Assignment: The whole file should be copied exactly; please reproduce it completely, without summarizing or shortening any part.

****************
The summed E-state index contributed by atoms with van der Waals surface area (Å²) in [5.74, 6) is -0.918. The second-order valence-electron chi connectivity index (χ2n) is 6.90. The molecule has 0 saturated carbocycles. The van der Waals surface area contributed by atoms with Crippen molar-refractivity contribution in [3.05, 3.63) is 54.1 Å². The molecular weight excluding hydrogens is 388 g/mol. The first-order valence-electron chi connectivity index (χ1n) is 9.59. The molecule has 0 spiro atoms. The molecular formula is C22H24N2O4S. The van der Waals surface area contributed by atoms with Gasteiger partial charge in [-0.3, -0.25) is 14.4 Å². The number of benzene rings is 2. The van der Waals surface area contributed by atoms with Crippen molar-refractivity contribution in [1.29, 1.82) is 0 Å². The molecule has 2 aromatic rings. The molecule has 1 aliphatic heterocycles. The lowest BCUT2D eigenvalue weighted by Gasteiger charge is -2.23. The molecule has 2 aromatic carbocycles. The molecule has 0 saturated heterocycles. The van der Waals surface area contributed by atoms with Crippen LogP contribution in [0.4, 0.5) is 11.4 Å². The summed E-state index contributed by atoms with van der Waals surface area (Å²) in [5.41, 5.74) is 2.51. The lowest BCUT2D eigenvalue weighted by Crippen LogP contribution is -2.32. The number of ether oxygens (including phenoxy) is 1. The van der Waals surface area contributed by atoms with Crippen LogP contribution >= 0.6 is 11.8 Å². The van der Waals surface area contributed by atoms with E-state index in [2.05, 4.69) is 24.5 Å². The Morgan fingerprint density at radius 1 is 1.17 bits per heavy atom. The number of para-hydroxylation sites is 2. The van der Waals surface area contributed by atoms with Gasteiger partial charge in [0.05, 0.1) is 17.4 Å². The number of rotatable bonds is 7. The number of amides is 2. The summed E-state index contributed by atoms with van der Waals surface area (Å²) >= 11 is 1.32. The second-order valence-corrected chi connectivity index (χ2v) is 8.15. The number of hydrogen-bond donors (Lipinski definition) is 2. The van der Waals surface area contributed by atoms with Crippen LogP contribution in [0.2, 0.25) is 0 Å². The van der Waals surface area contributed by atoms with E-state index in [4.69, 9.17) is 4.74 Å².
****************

The summed E-state index contributed by atoms with van der Waals surface area (Å²) in [5.74, 6) is -0.918. The second-order valence-electron chi connectivity index (χ2n) is 6.90. The molecule has 0 saturated carbocycles. The van der Waals surface area contributed by atoms with Crippen molar-refractivity contribution in [3.05, 3.63) is 54.1 Å². The molecular weight excluding hydrogens is 388 g/mol. The first-order valence-electron chi connectivity index (χ1n) is 9.59. The molecule has 0 spiro atoms. The molecular formula is C22H24N2O4S. The van der Waals surface area contributed by atoms with Gasteiger partial charge in [-0.3, -0.25) is 14.4 Å². The number of benzene rings is 2. The van der Waals surface area contributed by atoms with Crippen molar-refractivity contribution in [1.29, 1.82) is 0 Å². The molecule has 2 aromatic rings. The molecule has 1 aliphatic heterocycles. The lowest BCUT2D eigenvalue weighted by Gasteiger charge is -2.23. The molecule has 2 aromatic carbocycles. The molecule has 0 saturated heterocycles. The van der Waals surface area contributed by atoms with Crippen LogP contribution in [0.4, 0.5) is 11.4 Å². The summed E-state index contributed by atoms with van der Waals surface area (Å²) in [5.41, 5.74) is 2.51. The lowest BCUT2D eigenvalue weighted by Crippen LogP contribution is -2.32. The number of ether oxygens (including phenoxy) is 1. The van der Waals surface area contributed by atoms with Crippen LogP contribution >= 0.6 is 11.8 Å². The van der Waals surface area contributed by atoms with E-state index in [2.05, 4.69) is 24.5 Å². The Morgan fingerprint density at radius 1 is 1.17 bits per heavy atom. The number of para-hydroxylation sites is 2. The van der Waals surface area contributed by atoms with Gasteiger partial charge in [0.05, 0.1) is 17.4 Å². The number of rotatable bonds is 7. The number of amides is 2. The summed E-state index contributed by atoms with van der Waals surface area (Å²) >= 11 is 1.32. The second-order valence-corrected chi connectivity index (χ2v) is 8.15. The number of hydrogen-bond donors (Lipinski definition) is 2. The van der Waals surface area contributed by atoms with Crippen LogP contribution in [0.2, 0.25) is 0 Å². The van der Waals surface area contributed by atoms with E-state index in [4.69, 9.17) is 4.74 Å².